Jury selection commences today for a defamation suit against right-wing extremist Roy Moore over his verbal attacks on a woman who had accused him of sexually abusing her when she was 14.
Leigh Corfman had told the Washington Post in November 2017 that Moore -- then a candidate in an Alabama special election for U.S. Senate -- had molested her when she was a high school freshman and he was a 32-year-old assistant district attorney. The scandal was widely credited for his stunning upset defeat a month later by Democratic former Sen. Doug Jones.
But the current trial is not about her allegations then, focusing instead on what Moore said about Corfman after she went public. Here’s how it was reported at Al.com:
“Since November 2017,” the first paragraph of the lawsuit said, “Defendants Roy Moore and his campaign committee, Judge Roy Moore for U.S. Senate, have defamed Ms. Corfman, repeatedly and in all forms of media, calling her a liar and questioning her motivation for publicly disclosing that Mr. Moore sexually abused her in 1979 when she was a 14-year-old high school freshman and he was a 32-year-old assistant district attorney.”
Moore has filed a countersuit charging Corfman with making “false and malicious” claims. It will be heard at the same time as Corfman’s suit against him, Al.com reported. Both suits are seeking unspecified financial damages.
The campaign committee has been dismissed as a defendant and Circuit Judge John Rochester, who is presiding in the case, in August rules that Corfman was a limited-purpose public figure when she filed her suit, a designation that raises her burden to prove defamation.
Here’s more from Al.com:
“Corfman told The Post and repeated in her lawsuit that she first met Moore at the Etowah County Courthouse in Gadsden in February 1979 when she and her mother attended a child custody hearing. Corfman was 14 and a high school freshman at the time.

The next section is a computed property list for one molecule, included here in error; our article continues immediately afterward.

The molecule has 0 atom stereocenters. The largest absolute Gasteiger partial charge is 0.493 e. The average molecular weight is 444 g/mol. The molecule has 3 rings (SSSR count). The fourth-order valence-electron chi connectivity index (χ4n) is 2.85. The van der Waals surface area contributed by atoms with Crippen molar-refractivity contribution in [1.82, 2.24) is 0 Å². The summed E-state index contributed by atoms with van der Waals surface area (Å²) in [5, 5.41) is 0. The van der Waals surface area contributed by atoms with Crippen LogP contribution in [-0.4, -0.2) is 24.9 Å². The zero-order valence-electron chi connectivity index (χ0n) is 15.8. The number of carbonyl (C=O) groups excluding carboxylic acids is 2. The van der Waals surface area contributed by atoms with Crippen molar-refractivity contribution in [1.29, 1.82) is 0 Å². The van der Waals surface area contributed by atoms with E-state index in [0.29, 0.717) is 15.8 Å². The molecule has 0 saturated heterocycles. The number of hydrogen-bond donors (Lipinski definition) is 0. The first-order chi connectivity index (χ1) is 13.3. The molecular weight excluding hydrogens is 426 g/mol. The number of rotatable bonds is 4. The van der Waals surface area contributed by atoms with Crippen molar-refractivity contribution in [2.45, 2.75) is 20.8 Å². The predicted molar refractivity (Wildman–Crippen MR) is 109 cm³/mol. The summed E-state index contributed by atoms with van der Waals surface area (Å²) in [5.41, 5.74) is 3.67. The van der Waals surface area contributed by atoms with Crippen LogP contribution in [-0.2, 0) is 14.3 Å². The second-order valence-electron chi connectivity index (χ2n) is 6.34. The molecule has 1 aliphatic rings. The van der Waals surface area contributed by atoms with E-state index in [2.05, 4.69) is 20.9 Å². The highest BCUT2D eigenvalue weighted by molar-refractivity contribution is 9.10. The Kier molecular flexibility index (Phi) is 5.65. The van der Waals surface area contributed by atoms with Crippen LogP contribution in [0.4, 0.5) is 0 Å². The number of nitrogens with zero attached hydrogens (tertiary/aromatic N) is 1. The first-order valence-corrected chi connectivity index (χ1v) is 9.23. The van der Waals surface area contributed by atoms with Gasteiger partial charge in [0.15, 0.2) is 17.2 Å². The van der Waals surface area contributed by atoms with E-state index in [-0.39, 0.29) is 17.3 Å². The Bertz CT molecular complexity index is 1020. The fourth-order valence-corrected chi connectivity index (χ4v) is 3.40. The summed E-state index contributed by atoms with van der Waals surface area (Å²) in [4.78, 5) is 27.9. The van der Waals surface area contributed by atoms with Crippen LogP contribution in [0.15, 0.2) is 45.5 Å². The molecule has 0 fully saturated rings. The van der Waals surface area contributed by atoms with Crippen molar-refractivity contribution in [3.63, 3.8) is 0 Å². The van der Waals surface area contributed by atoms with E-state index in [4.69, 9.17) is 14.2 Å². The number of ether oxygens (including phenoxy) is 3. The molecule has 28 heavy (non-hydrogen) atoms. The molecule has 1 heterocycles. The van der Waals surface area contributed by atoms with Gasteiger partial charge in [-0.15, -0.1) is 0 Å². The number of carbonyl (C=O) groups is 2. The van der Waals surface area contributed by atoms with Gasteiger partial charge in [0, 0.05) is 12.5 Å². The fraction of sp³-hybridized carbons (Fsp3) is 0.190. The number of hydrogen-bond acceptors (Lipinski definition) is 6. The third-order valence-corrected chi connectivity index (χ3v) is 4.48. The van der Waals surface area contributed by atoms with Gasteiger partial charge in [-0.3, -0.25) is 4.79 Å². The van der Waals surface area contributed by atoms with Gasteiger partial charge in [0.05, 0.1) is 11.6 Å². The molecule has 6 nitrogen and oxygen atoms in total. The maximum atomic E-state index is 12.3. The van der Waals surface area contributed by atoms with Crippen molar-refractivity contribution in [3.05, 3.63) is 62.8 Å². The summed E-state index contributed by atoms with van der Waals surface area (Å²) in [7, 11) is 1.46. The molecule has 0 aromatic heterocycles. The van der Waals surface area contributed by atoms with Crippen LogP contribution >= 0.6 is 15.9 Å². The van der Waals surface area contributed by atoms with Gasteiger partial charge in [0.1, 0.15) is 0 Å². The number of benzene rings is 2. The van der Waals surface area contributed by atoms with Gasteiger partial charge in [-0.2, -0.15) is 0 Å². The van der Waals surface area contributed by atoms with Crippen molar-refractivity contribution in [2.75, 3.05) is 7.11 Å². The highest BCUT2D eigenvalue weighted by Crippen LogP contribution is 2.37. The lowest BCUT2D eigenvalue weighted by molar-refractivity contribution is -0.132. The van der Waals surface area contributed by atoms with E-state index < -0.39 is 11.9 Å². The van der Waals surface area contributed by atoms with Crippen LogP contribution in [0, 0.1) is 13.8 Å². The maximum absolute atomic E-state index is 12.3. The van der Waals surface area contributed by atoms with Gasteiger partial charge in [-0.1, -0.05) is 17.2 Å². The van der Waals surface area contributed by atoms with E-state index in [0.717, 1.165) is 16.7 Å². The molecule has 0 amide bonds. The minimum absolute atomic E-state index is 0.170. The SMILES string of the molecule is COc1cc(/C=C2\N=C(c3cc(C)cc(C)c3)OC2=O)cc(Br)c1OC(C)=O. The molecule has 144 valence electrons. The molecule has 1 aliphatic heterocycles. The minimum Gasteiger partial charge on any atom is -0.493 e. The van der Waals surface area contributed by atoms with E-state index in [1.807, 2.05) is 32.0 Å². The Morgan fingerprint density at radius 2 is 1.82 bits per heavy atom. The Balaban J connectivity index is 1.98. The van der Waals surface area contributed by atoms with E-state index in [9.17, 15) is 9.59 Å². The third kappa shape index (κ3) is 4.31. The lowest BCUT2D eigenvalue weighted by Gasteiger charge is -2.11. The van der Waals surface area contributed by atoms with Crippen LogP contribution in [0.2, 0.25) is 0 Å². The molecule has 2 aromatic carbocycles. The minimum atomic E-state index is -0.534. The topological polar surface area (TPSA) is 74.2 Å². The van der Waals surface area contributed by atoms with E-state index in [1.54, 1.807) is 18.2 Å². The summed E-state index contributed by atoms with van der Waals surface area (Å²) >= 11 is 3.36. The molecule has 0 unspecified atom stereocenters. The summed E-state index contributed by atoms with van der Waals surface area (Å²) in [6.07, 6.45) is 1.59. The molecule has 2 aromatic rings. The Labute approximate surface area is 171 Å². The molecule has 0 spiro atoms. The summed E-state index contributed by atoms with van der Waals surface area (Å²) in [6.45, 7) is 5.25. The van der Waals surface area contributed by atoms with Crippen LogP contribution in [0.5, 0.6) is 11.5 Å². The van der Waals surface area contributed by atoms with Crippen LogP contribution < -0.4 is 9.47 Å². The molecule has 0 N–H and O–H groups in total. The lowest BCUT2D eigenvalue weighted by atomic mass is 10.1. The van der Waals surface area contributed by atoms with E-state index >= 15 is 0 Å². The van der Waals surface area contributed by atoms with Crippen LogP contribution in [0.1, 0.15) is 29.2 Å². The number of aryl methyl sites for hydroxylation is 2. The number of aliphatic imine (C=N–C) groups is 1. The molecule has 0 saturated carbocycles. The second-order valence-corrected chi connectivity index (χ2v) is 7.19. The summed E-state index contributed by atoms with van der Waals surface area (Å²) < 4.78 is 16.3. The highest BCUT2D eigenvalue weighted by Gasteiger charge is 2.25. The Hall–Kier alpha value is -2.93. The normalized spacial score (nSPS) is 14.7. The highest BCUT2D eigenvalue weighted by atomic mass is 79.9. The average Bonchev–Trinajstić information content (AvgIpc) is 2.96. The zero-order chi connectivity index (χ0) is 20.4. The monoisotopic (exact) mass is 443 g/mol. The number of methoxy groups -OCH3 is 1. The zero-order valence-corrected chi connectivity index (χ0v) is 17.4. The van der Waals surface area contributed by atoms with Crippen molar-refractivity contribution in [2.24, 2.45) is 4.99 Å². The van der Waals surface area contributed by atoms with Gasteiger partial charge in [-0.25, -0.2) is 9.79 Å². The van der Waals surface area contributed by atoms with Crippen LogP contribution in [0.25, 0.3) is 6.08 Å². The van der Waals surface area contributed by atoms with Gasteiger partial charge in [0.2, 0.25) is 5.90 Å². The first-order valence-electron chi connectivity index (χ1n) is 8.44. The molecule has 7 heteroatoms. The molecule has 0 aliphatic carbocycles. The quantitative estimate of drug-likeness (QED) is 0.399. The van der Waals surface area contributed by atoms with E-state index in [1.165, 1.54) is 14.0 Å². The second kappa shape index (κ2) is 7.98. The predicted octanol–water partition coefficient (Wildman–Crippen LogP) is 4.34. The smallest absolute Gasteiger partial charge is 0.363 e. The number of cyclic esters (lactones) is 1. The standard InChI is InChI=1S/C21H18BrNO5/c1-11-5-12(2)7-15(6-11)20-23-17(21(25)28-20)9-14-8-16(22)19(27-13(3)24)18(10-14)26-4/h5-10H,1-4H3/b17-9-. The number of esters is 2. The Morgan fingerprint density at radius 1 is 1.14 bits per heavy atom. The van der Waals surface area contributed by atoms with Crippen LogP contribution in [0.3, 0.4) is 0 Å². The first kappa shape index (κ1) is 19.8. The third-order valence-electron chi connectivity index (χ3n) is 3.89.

“Moore offered to sit with Corfman while her mother attended the hearing, the lawsuit said, and their conversation ended with Moore asking Corfman for her phone number. Soon after, the lawsuit said, Moore called Corfman to arrange a meeting.
“The lawsuit said they eventually met twice with Moore picking Corfman up near her home on both occasions and driving to Moore’s home. At the second meeting, the lawsuit said, “Mr. Moore sexually abused Ms. Corfman. He provided Ms. Corfman with alcohol, flattered her, laid blankets and pillows on the floor, and took off her and his outer clothing. Wearing only undershorts, Mr. Moore touched Ms. Corfman’s private parts through her bra and underpants and guided her hand to touch his penis. Ms. Corfman resisted Mr. Moore and asked him to take her home.”
“In his countersuit, Moore said various polls had him leading the race over Jones by about 11 points.
“The statements made by Leigh Corfman were slanderous, libelous and were of such magnitude as to amount to defamation of Mr. Moore,” his countersuit said. “No evidence other than the self-serving testimony of Leigh Corfman exists to support her contention that she was sexually abused or pursued romantically by Mr. Moore when she was fourteen years of age.”
“Three weeks after Corfman’s allegations in The Washington Post, she released an open letter addressed to Moore the day after Moore said during a campaign speech that he did not know any of women who had made accusations of unwanted romantic advances against him.
“I demand that you stop calling me a liar and attacking my character,” Corfman’s letter of Nov. 28, 2017, said. “Your smears and false denials, and those of others who repeat and embellish them, are defamatory and damaging to me and my family.”
The trial could last as long as two weeks, with more than 50 individuals listed on the witness list, Al.com reported.